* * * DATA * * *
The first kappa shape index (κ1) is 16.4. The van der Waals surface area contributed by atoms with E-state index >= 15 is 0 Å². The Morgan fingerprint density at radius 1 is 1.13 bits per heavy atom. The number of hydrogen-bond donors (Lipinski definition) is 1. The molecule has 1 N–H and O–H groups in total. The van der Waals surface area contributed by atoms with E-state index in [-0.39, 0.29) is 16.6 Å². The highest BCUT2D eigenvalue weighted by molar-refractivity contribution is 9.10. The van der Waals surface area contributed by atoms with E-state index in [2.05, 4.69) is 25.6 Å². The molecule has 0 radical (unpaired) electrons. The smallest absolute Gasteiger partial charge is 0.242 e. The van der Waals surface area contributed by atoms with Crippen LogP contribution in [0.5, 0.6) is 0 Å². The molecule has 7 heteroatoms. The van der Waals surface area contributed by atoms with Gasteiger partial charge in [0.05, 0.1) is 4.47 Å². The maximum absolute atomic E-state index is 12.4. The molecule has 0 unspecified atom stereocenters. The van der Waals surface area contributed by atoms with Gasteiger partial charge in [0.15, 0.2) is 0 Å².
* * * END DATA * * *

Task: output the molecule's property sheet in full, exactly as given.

The first kappa shape index (κ1) is 16.4. The van der Waals surface area contributed by atoms with E-state index >= 15 is 0 Å². The Morgan fingerprint density at radius 1 is 1.13 bits per heavy atom. The number of hydrogen-bond donors (Lipinski definition) is 1. The molecule has 1 N–H and O–H groups in total. The van der Waals surface area contributed by atoms with E-state index in [-0.39, 0.29) is 16.6 Å². The highest BCUT2D eigenvalue weighted by molar-refractivity contribution is 9.10. The van der Waals surface area contributed by atoms with E-state index in [2.05, 4.69) is 25.6 Å². The molecule has 0 radical (unpaired) electrons. The smallest absolute Gasteiger partial charge is 0.242 e. The van der Waals surface area contributed by atoms with Crippen LogP contribution in [0.5, 0.6) is 0 Å². The molecule has 7 heteroatoms. The van der Waals surface area contributed by atoms with Gasteiger partial charge in [0.05, 0.1) is 4.47 Å². The maximum absolute atomic E-state index is 12.4. The molecule has 0 unspecified atom stereocenters. The van der Waals surface area contributed by atoms with Gasteiger partial charge in [0.15, 0.2) is 0 Å².